Wetlands used to make up about 25% of Indiana’s land cover, once earning parts of our state the nickname of the “Everglades of the North.” After years of human development our wetlands have plummeted to less than 4% – a far cry from our former moniker.
Last month, Indiana’s Senate passed a bill that would strip protections for hundreds of thousands of acres of our state’s remaining wetlands, a move that would be devastating for Indiana’s birds, wildlife and people.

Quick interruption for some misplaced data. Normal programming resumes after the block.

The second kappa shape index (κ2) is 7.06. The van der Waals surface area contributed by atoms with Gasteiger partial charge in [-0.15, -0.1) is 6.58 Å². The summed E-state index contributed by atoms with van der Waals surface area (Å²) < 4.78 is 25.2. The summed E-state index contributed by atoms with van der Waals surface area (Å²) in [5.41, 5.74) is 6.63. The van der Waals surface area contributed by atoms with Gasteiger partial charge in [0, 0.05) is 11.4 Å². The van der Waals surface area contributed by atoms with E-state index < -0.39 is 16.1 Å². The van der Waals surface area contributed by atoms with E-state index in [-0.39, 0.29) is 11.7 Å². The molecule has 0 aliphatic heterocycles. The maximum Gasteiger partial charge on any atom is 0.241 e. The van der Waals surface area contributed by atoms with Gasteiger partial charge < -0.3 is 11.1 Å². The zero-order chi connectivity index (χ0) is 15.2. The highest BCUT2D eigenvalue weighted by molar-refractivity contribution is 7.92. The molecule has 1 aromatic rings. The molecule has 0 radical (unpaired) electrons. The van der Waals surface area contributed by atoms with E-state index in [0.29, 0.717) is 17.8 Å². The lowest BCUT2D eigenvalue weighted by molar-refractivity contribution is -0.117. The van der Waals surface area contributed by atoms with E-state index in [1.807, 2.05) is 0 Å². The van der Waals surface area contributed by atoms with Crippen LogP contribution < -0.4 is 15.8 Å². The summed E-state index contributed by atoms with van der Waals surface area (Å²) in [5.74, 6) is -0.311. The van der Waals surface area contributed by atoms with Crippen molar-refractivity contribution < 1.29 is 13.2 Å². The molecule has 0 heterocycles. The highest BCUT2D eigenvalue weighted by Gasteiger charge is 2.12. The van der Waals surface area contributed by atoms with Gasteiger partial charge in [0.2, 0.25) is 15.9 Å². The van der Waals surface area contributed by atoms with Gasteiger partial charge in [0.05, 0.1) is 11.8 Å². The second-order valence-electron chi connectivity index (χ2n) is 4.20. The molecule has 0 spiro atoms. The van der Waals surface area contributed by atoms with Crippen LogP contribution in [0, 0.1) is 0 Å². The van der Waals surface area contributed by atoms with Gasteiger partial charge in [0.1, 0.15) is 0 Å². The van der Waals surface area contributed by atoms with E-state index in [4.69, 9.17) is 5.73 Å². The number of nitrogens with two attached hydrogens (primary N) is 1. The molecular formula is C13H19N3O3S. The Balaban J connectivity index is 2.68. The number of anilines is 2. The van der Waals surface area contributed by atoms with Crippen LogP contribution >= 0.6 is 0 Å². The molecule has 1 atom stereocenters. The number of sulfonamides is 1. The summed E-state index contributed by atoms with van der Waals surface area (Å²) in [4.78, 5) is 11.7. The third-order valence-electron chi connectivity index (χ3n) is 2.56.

If you’ve ever peered down on Indiana’s landscape from a plane – you can see tiny green ribbons of water among our cornfields. Those are Indiana’s wetlands – the creeks, small rivers and swamps that are what’s left in this largely agricultural landscape we’ve created. These isolated areas of water are critical corridors that migrating birds need to rest and find food on their journeys.
Additional coverage from the Herald-Times Online.